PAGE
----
September 27 coronavirus news

By Helen Regan, Steve George, Laura Smith-Spark, Mike Hayes and Meg Wagner, CNN

Updated 12:02 a.m. ET, September 28, 2020
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3:56 p.m. ET, September 27, 2020

New York City teacher union estimates at least 2,000 teachers need to be hired

From CNN’s Ganesh Setty

The United Federation of Teachers, a union representing most teachers in New York City’s public schools, estimates that 2,000 to 2,500 educators need to be hired for the city's middle and high schools. 

"New York City's Department of Education is working to have a qualified teacher for every classroom, whether in-person or remote," a UFT spokesperson told CNN.

The union says social distancing requirements are the main reason why additional hires are needed — not teacher retirements — saying that a class of 28 students now has to be divided into smaller cohorts of 8-10 students to follow social distancing guidelines. 

Where the school system once needed one teacher for those 28 students, it now needs 3-4 teachers depending on the size of the classrooms, UFT said. 

The teacher union said 4,500 teachers have already been redeployed or hired to fill vacancies in the city’s early and special education programs that began their in-person learning last Monday. The rest of New York City’s students began the school year fully remote with expectations of a phased in-person opening this week.

3:36 p.m. ET, September 27, 2020

Covid-19 cases are growing "at an alarming rate" in these parts of Brooklyn and Queens, NYC say

From CNN's Laura Ly

Despite an overall city Covid-19 positivity rate of approximately 1%, New York City officials on Sunday said Covid-19 cases “continue to grow at an alarming rate” in certain neighborhoods of Brooklyn and Queens, according to a press release from the city’s Department of Health. 

The neighborhoods account for over 23% of the new cases citywide over the past two weeks, but only comprise just under 7% of the city’s overall population, outpacing the citywide average by 3.3 times over the past 14 days, the release states.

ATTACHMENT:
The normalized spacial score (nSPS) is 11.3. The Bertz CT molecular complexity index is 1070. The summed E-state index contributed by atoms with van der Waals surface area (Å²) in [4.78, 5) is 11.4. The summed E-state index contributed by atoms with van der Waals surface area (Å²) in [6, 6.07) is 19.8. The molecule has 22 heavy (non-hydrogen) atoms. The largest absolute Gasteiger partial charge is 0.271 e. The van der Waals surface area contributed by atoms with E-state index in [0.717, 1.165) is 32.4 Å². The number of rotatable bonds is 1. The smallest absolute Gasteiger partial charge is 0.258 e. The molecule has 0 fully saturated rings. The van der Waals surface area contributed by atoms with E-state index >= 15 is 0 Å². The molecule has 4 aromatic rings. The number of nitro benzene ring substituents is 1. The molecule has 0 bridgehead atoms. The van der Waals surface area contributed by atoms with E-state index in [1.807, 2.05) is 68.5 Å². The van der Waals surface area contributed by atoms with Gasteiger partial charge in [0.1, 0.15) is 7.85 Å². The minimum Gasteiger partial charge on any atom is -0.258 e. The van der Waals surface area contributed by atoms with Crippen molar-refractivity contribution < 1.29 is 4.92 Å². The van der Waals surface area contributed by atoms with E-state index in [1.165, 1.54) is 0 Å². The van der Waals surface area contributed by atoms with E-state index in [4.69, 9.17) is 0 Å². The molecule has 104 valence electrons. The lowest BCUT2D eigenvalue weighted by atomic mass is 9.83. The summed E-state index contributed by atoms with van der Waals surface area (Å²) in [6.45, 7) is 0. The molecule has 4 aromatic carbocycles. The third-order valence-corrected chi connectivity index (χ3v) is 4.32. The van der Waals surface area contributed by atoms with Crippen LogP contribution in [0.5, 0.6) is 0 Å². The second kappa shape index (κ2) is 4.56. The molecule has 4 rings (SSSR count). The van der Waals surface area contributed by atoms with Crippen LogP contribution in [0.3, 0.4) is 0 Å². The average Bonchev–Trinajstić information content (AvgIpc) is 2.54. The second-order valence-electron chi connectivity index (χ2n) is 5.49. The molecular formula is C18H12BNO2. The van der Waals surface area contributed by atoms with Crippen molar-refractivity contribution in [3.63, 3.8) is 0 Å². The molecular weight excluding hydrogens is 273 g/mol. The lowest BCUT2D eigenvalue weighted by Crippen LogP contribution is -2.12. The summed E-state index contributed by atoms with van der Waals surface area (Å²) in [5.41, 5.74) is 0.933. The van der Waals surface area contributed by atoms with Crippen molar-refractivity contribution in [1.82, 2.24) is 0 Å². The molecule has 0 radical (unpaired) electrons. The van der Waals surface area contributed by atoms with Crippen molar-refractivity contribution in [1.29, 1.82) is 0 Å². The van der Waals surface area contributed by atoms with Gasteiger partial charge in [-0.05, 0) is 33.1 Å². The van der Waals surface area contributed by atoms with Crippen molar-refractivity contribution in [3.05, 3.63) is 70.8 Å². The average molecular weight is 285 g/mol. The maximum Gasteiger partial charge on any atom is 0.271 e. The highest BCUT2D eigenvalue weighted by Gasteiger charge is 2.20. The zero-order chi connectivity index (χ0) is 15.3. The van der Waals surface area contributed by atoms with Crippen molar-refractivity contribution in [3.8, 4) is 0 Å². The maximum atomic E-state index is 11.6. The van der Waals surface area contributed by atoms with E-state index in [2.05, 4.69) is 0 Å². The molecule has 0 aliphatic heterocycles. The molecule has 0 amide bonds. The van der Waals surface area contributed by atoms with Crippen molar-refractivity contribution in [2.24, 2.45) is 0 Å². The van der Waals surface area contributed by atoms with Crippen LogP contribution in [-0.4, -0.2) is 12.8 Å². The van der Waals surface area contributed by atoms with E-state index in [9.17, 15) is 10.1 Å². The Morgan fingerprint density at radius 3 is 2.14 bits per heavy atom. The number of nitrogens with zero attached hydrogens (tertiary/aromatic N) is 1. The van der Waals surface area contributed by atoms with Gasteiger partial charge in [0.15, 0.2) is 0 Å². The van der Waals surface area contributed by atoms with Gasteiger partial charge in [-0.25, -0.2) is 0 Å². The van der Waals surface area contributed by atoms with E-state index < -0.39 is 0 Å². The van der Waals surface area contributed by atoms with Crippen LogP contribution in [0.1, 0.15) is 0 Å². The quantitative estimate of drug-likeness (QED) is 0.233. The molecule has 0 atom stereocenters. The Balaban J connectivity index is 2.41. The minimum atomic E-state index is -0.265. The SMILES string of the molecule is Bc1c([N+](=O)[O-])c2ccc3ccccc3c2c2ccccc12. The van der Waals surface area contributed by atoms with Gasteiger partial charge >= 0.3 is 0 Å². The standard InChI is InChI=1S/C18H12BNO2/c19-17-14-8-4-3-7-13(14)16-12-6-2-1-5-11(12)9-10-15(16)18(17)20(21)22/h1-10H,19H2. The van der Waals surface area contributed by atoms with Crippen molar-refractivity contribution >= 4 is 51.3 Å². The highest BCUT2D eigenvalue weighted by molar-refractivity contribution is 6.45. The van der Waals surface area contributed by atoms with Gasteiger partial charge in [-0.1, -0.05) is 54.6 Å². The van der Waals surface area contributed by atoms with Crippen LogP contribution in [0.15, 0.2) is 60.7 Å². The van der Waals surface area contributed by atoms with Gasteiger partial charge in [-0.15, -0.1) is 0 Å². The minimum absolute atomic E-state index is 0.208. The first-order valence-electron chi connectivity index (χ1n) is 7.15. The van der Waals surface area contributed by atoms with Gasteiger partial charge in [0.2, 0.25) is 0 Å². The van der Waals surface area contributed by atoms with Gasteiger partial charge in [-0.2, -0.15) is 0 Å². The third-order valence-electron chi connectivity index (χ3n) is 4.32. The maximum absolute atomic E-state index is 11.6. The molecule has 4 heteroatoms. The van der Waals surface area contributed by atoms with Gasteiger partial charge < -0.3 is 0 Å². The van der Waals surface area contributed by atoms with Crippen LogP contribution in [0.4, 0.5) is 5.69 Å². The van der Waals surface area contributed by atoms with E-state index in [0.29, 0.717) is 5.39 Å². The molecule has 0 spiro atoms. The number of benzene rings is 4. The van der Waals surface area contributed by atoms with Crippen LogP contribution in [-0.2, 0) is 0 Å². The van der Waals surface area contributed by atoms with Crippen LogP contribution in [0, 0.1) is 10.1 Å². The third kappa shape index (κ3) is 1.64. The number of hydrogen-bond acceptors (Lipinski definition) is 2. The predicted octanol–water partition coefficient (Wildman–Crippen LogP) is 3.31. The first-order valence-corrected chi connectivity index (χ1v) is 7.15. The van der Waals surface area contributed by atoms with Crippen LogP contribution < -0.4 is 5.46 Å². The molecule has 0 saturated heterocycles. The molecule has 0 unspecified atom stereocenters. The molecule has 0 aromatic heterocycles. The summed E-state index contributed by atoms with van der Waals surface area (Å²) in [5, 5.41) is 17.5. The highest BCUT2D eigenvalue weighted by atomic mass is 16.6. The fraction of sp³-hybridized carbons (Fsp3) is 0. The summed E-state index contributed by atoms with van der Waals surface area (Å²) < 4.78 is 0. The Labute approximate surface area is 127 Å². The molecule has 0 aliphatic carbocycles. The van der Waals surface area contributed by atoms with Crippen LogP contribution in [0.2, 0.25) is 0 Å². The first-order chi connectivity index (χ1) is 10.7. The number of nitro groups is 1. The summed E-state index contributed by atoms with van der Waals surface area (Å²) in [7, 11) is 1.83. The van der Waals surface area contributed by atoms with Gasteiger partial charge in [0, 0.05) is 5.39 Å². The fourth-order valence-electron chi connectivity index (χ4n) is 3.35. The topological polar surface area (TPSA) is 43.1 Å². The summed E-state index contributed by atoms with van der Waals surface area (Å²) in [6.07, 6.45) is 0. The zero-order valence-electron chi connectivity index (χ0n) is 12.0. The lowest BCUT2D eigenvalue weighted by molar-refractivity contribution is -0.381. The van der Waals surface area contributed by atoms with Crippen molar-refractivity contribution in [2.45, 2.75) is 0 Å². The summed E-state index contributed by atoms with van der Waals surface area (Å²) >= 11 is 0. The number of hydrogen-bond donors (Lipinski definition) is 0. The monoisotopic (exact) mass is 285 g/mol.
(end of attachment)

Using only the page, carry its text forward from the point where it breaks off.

Here are the affected neighborhoods, with their respective test positivity rate:

  • Gravesend/Homecrest (6.75%)
  • Midwood (5.34%)
  • Kew Gardens (3.82%)
  • Edgemere/Far Rockaway (3.9%)
  • Borough Park (4.63%)
  • Bensonhurst/Mapleton (4.41%)
  • Gerritsen Beach/Homecrest/Sheepshead Bay (3.91%)
  • Flatlands/Midwood (3.85%) 

Additionally, the neighborhoods of Rego Park, Kew Gardens Hills/Pomonok, Kensington/Windsor Terrace and Brighton Beach/Manhattan Beach/Sheepshead Bay have all been identified as showing increased case counts and test positivity rates between 2% and 3%.

The Brooklyn neighborhood of Williamsburg is also experiencing a comparatively faster increase in cases, the Department of Health said. 

“We continue to monitor emergency department visits, hospitalizations, and intensive care unit admissions. With COVID-19, increases in hospital visits generally follow an increase in cases. Data show we are starting to see an uptick in the number of hospitalized patients in two hospitals in Brooklyn and at least one in Queens,” the Department of Health said.

3:22 p.m. ET, September 27, 2020

New York and New Jersey reposted coronavirus case spikes this weekend

From CNN's Madeline Holcombe and Dakin Andone

New York state on Saturday reported more than 1,000 new cases for the first time since early June, prompting Gov. Andrew Cuomo to warn residents about growing complacent going forward.

"It's vital that New Yorkers continue to practice the basic behaviors that drive our ability to fight Covid-19 as we move into the fall and flu season," Cuomo said in a statement. "Wearing masks, socially distancing and washing hands make a critical difference, as does the deliberate enforcement of state guidance by local governments."

Neighboring New Jersey also reported 760 new cases Saturday — the highest daily case count since early June, according to the state's Covid-19 dashboard.

2:59 p.m. ET, September 27, 2020

NYC school administrator union votes "no confidence" in Mayor and schools chancellor

From CNN’s Evan Simko-Bednarski and Ganesh Setty

From left, New York City Schools Chancellor Richard Carrnza and Mayor Bill de Blasio attend a news conference at New Bridges Elementary School in Brooklyn on August 19.
From left, New York City Schools Chancellor Richard Carrnza and Mayor Bill de Blasio attend a news conference at New Bridges Elementary School in Brooklyn on August 19. Jeenah Moon/Bloomberg/Getty Images

The union representing New York City's principals and school administrators declared a unanimous vote of "no confidence" Sunday in Mayor Bill de Blasio and Schools Chancellor Richard Carranza. The resolution also called for de Blasio and Carranza to ask the New York State Education Department to intervene in New York City's school reopening plan.

In a press call on Sunday, Mark Cannizzaro, president of the Council of School Supervisors & Administrators, said that his members would still be at their buildings Tuesday, when limited in-person education is slated to begin.

"It seems like all summer long we've been running into roadblock after roadblock, with changing guidance, confusing guidance, sometimes no guidance," Cannizzaro said. "The frustration and the difficulty is immense. We are still 100% supportive of trying to open our schools in the best possible way we can."

Cannizzaro said that a shortage of teachers was among the core frustrations among his members.